Youth take action against climate issues, raise controversy
Four teenage African American boys sat at the Greensboro, N.C. Woolsworth lunch counter, protesting racial discrimination, 1960. Thousands of students gathered in Tiananmen Square, Beijing to protest corruption in the Communist Party, 1989. Spurred by the killing of an African American boy, students flooded the street of Ferguson, MO, initiating the Black Lives Matter movement, 2014.
In all of these crises in history, one thing has been made abundantly clear: student voice and action is drawing millions of people to respond.
From helping to pave the way for the Civil Rights Act of 1964, to being slaughtered for their opinions, students all over the world are proving the validity of their views. Through national leaders like climate change activist Greta Thunberg to local influencers like Yasmin Menodza, March For Our Lives Fresno founder, students are finding their voice and discovering the impact they have now more than ever.
Drawing inspiration from past leaders and looking ahead to the issues facing the world today, today’s youth are speaking out and gathering millions for their cause.
Students like Thunberg and global environmental activist Lilly Platt are addressing this question. Thunberg’s recent speech at the UN Climate Action Summit 2019 and Platt’s efforts to stage a global climate walkout, Sept. 20, show that while many world leaders discuss progress, students are taking action toward it.
As Generation Z grows and develops in the digital age, their influence on the world increases. Giving students a voice in schools and on public platforms allows them to impact the world they will inherit.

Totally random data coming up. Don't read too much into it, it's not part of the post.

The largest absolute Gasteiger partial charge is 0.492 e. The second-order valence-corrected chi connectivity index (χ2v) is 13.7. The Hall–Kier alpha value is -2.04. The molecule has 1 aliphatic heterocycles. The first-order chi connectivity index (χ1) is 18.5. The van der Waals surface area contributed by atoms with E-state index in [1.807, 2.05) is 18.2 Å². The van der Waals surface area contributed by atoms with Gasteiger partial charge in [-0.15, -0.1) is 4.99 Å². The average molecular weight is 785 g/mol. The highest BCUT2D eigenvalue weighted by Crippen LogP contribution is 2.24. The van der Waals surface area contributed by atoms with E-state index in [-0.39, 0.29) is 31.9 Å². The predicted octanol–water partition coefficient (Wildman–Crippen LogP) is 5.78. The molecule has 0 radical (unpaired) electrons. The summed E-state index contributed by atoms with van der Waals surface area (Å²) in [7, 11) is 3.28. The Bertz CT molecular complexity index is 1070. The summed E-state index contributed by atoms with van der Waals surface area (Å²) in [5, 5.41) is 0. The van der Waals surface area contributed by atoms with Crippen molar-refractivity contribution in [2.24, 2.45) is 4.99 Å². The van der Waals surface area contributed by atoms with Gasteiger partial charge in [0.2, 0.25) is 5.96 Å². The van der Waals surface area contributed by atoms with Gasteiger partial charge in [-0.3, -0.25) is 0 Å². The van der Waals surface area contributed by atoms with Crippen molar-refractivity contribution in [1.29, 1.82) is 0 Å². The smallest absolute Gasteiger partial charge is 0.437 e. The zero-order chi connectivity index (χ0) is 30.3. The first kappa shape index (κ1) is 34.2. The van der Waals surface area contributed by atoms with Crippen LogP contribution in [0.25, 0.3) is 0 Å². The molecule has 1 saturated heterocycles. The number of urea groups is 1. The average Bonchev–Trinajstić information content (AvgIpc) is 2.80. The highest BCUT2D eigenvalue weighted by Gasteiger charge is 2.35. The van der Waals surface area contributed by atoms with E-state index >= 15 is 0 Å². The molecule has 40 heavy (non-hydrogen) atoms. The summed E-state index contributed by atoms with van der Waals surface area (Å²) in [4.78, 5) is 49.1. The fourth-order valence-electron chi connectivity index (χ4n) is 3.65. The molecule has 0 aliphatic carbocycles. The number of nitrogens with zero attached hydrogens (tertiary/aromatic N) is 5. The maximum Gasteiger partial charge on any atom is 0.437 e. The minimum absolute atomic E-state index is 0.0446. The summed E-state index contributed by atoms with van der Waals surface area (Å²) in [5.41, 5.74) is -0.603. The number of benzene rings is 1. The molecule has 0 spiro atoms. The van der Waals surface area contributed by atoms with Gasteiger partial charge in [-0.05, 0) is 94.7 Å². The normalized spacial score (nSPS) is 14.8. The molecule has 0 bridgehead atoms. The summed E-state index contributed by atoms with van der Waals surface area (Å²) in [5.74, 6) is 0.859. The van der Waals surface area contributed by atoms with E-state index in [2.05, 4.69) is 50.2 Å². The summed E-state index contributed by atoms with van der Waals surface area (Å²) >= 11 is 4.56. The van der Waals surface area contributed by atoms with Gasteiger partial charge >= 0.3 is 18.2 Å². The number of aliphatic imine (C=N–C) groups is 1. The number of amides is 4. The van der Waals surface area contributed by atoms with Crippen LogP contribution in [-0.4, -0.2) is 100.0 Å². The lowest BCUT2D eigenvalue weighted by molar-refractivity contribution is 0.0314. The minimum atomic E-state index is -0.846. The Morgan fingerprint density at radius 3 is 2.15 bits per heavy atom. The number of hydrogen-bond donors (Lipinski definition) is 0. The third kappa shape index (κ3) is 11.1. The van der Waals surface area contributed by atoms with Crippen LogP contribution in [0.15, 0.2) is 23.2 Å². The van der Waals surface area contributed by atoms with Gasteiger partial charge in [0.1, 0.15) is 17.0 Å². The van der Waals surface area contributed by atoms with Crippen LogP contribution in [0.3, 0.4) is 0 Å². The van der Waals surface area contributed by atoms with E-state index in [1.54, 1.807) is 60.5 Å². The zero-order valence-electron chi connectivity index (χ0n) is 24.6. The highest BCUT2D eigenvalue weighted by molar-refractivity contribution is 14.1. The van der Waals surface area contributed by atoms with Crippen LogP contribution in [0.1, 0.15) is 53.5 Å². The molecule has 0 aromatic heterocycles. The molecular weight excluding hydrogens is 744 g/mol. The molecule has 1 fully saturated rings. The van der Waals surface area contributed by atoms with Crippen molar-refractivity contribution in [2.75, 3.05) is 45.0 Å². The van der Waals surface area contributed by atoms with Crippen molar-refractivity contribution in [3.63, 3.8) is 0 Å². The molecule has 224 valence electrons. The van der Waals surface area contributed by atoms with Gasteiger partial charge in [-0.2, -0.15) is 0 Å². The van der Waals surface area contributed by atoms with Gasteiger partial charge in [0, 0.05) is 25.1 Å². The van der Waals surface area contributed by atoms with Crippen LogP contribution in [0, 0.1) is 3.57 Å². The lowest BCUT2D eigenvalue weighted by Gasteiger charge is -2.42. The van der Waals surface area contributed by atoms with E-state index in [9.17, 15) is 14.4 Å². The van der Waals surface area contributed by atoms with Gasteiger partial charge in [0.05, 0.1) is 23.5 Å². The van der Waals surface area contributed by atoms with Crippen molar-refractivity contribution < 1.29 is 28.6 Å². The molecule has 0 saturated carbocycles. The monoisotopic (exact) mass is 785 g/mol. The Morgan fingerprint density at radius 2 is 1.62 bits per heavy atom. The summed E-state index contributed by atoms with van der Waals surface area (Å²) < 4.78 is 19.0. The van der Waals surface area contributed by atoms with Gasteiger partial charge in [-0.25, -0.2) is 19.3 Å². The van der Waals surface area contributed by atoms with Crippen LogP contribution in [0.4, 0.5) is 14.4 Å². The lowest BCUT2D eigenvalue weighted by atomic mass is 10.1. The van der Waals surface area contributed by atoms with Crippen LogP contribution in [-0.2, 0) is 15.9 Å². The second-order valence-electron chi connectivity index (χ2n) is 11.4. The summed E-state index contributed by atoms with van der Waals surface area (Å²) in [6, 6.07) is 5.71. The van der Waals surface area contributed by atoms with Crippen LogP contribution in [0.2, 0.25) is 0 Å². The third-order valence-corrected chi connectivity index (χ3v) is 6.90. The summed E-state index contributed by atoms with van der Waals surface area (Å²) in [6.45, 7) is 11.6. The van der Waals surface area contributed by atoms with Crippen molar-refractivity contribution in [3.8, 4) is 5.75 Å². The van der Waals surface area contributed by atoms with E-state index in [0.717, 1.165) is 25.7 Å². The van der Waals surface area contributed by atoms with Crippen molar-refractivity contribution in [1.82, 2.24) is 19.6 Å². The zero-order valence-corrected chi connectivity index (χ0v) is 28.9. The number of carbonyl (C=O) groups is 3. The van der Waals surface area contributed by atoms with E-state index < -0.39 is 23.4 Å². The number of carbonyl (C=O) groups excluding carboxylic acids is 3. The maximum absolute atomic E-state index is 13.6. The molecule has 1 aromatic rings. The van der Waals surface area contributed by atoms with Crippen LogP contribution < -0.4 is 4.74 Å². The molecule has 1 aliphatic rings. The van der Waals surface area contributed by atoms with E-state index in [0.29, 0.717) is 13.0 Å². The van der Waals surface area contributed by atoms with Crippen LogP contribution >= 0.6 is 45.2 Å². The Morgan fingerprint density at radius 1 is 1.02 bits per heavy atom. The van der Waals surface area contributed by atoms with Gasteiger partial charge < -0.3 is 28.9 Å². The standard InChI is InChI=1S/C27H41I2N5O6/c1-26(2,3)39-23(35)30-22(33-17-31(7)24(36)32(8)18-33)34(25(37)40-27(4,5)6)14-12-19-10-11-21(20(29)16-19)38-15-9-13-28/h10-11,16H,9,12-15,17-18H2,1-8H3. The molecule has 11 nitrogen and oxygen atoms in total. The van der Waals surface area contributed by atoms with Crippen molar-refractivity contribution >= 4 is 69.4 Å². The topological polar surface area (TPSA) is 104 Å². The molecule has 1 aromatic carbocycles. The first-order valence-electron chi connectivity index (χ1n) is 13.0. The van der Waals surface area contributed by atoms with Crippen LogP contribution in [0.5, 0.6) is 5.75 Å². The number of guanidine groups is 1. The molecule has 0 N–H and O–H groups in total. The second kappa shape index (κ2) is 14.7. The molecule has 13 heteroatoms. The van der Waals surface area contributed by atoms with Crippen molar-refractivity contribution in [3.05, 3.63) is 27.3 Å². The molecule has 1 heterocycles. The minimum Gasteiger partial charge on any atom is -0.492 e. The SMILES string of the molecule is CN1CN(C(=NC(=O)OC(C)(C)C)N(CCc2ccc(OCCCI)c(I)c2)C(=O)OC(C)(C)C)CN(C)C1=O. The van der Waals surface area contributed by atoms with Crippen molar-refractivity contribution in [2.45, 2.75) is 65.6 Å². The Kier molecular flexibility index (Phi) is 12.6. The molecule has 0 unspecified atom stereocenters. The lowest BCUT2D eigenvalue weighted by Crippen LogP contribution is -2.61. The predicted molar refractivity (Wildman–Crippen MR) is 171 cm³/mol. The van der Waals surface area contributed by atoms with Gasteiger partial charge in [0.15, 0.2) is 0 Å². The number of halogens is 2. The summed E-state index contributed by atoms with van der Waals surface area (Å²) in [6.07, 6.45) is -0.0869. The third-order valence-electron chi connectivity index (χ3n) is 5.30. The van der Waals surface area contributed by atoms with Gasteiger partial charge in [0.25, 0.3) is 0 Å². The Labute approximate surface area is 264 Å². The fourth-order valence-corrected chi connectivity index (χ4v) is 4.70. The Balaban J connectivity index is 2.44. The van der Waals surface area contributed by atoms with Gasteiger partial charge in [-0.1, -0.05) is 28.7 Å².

The following tweet features The Feather Editor-in-chief Addison Schultz interviewing Fresno State professor and Tatarian Journalism Chair, Tim Drachlis. Drachlis spoke on the importance of student voice and working to find the truth, Sept. 30.
Editor-in-chief Addison Schultz interviews Fresno State Tatarian Journalism Chair @TimDrachlis about the importance of student voice, Sept. 30. Check https://t.co/N8BCmuGbRO later this week for an article about @newsengagement featuring Drachlis’ interview! #NewsEngagementDay pic.twitter.com/UW4A2k8eWH
— The Feather Online (@thefeather) September 30, 2019
While the digital age makes global outreach and social media impact possible, it also paves the way for hate and online abuse. Youth who choose to speak out on climate or race issues face online attackers and media trolls. On one occasion, Platt’s tweet speaking out against Amazon deforestation resulted in her social media feeds being flooded by pornography spam and abuse.
The assault on student activism is nothing new. But as we look back on uprisings like the Velvet Revolution, 1989, or the response to the Parkland shooting, 2018, a glimmer of hope is shining through. From Joan of Arc to Malala Yousafazi, young people are willing and able to speak up. They are taking action in their communities and it is affecting the way people view humanity.
There are many that denounce the role of students in public discussion. World leaders and even students’ peers malign the effect young people have on their communities.
They call them to educate themselves more thoroughly on topics that have global impact; while others dismiss their opinions solely based on age. While education is vital to common discourse, the opinion of students paired with facts impacts communities worldwide as proven over the last couple of centuries.
Students have a responsibility to educate themselves and their peers about the issues impacting the world today and the future. They have a responsibility to speak out on topics that merit public discussion and concern their long-term future.
Whether or not you agree with Greta Thunberg or believe in the climate crisis, these issues facing the world cannot be left in the dark forever. Crises are emerging in the form of racial strife, climate controversy and social discrimination. When students stand up and speak out for the world they are to inherit, the world begins to change.
It starts with a voice. Go out and use yours to call others to action.
For another editorial, check out EDITORIAL: Role models guide, influence teens through actions. For another article, read Disneyland’s Star Wars: Galaxy’s Edge opens to public, receives mixed reviews.Follow The Feather via Twitter @thefeather, Instagram @thefeatheronline and Facebook @thefeatheronline.
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